The Grain Belt Express, one of the biggest U.S. proposed transmission projects designed to carry Midwest wind power to eastern markets, is one step closer to completion after winning key court and policy battles in Missouri. 

On Tuesday, a Missouri state appeals court ruling upheld a decision by state utility regulators last year allowing Chicago-based renewable energy developer Invenergy to acquire the 780-mile, $2.3 billion project from its founder, Clean Line Energy. 

It’s the latest victory for a project that will carry up to 4,000 megawatts of wind power in western Kansas to its endpoint in Indiana, and from there to the 11-state market of grid operator PJM. In May, the Missouri legislature failed to advance a bill that would have barred Invenergy from using eminent domain power. 

Invenergy, which announced plans to acquire the project in late 2018 after Clean Line Energy closed its doors, is building wind farms across the Midwest, including west Kansas projects hungry for markets. Invenergy spokesperson Beth Conley told the St. Louis Post-Dispatch that the project would bring $500 million in private investment and 1,500 construction jobs to the state. 

But Grain Belt Express has faced the same type of opposition from landowners and state and county governments that have plagued most of the large-scale transmission projects across the country aiming to connect far-off wind and solar power projects to energy markets.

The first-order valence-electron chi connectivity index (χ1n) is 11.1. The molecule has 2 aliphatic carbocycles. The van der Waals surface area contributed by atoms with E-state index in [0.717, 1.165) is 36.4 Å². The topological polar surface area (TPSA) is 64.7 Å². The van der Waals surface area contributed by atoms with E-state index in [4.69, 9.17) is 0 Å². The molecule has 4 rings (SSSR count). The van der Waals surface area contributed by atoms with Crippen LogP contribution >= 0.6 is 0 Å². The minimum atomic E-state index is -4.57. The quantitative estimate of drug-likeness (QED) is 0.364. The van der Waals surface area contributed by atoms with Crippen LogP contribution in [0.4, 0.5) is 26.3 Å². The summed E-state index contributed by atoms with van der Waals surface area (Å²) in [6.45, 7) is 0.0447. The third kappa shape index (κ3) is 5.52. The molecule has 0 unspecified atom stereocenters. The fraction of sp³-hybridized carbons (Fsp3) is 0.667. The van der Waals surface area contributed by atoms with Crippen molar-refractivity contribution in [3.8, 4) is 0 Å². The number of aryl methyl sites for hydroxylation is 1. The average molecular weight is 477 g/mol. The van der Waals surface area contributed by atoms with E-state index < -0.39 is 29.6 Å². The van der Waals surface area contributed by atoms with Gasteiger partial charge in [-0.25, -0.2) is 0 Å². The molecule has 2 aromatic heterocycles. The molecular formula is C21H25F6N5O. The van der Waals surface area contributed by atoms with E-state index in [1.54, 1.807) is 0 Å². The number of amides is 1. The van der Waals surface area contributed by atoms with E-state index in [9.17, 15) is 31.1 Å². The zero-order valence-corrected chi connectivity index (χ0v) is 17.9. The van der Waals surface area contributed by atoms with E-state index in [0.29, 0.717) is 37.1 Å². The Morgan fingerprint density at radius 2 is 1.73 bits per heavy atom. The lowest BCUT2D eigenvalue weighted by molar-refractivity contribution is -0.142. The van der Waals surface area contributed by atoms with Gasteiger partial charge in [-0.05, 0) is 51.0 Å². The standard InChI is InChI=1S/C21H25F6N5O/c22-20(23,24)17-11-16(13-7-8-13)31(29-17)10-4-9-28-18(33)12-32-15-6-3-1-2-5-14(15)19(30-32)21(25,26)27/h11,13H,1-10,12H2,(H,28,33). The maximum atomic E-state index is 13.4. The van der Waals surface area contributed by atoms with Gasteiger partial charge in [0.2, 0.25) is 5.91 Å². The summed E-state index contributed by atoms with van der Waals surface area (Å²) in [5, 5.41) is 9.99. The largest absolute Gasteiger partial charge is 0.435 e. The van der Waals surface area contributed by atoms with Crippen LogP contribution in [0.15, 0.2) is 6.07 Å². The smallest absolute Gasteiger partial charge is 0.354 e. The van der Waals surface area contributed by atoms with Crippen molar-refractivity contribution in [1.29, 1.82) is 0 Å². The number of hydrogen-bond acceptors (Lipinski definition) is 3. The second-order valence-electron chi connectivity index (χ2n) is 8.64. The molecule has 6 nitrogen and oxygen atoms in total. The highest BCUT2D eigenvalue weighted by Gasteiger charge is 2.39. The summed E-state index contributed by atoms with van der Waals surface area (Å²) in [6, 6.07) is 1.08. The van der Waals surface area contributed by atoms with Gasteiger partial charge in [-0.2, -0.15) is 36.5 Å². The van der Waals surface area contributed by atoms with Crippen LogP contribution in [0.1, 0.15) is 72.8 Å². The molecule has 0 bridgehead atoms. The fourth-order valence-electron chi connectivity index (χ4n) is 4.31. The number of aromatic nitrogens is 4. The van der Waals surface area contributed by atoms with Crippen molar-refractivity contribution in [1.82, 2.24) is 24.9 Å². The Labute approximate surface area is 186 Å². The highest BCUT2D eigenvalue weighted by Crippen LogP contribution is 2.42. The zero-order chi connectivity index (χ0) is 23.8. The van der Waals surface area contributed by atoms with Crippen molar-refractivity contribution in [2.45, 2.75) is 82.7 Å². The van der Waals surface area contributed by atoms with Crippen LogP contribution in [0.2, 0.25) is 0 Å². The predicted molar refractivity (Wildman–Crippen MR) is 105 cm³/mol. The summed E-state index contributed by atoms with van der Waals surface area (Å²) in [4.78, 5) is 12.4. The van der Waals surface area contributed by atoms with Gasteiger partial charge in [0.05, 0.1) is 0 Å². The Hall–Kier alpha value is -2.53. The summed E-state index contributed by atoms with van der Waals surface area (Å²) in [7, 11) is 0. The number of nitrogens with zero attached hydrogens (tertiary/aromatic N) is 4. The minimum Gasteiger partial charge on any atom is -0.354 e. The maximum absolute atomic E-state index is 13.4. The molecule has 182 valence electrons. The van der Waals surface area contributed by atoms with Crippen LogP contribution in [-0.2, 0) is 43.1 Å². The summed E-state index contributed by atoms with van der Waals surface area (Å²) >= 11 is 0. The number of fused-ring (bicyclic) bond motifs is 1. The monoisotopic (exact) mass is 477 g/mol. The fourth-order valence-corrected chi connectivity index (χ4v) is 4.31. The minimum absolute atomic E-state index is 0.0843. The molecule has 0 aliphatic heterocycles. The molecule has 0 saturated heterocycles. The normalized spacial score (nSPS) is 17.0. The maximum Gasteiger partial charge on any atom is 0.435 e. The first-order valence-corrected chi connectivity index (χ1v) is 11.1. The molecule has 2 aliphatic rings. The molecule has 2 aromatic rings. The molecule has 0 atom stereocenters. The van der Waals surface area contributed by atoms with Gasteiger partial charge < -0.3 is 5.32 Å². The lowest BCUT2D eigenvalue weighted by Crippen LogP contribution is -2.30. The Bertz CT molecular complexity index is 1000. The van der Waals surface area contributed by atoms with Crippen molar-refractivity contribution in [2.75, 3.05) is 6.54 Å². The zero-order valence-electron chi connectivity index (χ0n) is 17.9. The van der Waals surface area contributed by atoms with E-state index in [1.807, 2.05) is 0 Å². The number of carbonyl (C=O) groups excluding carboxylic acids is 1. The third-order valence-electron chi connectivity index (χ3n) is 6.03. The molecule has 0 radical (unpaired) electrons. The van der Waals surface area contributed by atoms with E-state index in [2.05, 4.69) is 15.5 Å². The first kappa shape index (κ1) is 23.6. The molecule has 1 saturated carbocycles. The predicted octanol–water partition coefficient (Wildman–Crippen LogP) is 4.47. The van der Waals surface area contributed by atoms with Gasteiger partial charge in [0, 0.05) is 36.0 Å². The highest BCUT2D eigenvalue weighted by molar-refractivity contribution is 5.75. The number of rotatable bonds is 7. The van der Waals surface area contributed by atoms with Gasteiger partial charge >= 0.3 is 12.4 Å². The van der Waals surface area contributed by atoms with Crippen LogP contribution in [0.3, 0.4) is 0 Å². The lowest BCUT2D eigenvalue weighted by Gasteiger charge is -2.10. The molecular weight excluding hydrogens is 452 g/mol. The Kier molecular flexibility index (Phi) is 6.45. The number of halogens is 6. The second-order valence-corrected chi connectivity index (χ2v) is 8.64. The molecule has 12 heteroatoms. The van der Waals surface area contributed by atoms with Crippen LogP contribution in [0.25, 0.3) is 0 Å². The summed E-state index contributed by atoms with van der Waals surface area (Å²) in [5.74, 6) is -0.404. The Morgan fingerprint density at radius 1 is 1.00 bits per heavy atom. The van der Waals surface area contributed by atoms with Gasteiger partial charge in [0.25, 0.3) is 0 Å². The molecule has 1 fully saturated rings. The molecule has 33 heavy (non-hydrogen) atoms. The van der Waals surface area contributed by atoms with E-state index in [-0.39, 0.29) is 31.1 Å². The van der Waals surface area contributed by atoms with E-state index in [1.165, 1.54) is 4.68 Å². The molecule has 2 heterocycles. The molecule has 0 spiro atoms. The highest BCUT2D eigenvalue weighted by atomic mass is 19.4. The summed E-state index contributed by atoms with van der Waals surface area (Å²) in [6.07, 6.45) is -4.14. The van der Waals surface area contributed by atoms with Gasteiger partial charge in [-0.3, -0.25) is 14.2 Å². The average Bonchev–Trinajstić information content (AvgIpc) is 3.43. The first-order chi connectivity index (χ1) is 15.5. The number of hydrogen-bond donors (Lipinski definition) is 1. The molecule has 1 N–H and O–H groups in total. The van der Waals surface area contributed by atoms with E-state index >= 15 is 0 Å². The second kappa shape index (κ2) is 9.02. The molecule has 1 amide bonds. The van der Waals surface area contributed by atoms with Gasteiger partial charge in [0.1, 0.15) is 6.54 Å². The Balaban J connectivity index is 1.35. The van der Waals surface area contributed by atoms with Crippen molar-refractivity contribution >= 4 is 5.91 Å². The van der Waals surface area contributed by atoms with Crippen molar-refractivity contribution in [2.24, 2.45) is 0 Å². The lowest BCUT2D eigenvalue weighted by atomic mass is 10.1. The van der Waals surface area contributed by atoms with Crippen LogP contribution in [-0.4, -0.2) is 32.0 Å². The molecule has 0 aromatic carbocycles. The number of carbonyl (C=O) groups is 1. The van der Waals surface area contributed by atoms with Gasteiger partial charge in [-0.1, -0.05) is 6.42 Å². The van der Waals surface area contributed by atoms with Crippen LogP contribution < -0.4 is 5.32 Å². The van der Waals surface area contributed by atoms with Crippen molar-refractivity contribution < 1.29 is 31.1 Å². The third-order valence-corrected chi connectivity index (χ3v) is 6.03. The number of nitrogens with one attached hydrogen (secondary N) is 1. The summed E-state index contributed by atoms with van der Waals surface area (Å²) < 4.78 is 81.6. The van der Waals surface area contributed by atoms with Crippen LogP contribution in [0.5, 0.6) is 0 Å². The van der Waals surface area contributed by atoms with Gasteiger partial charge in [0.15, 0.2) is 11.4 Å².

After initially being denied by Missouri regulators, the Grain Belt project won a court battle to allow a rehearing in 2018, only to have another court in Illinois overturn that state's approval weeks later. After buying the project, Invenergy sought to overcome landowner objections in Missouri by asking state regulators to designate it as a public utility with eminent domain power to secure rights of way. 

Landowner groups and the Missouri Farm Bureau opposing the plan have lost multiple challenges, while Invenergy has sweetened the value for the state. Missouri electric cooperatives gaining access to the project’s power are expected to save their customers about $12.8 million per year in electricity costs. Invenergy is also offering to provide broadband internet service to rural Missouri communities along the same rights of way that the high-voltage, direct-current transmission line will require. 

Grain Belt Express is one of many long-range transmission projects that industry studies say are needed to expand the country’s renewable energy supply in a cost-effective way. Wind farms in the Great Plains and Intermountain West, solar farms in the Southwest and Southeast, and wind and hydropower resources in eastern Canada could provide lower-cost renewable energy for states and utilities committing to 100 percent clean power over the coming decades, and avoid forcing them to build more expensive resources closer to home. 

But the costs of building new transmission have risen even as the number of miles of projects completed has fallen over the past decade, as lapsing state and federal policies supporting new build-outs have left project developers to contend with the ponderous, nearly decade-long process typically required to build new transmission corridors on their own.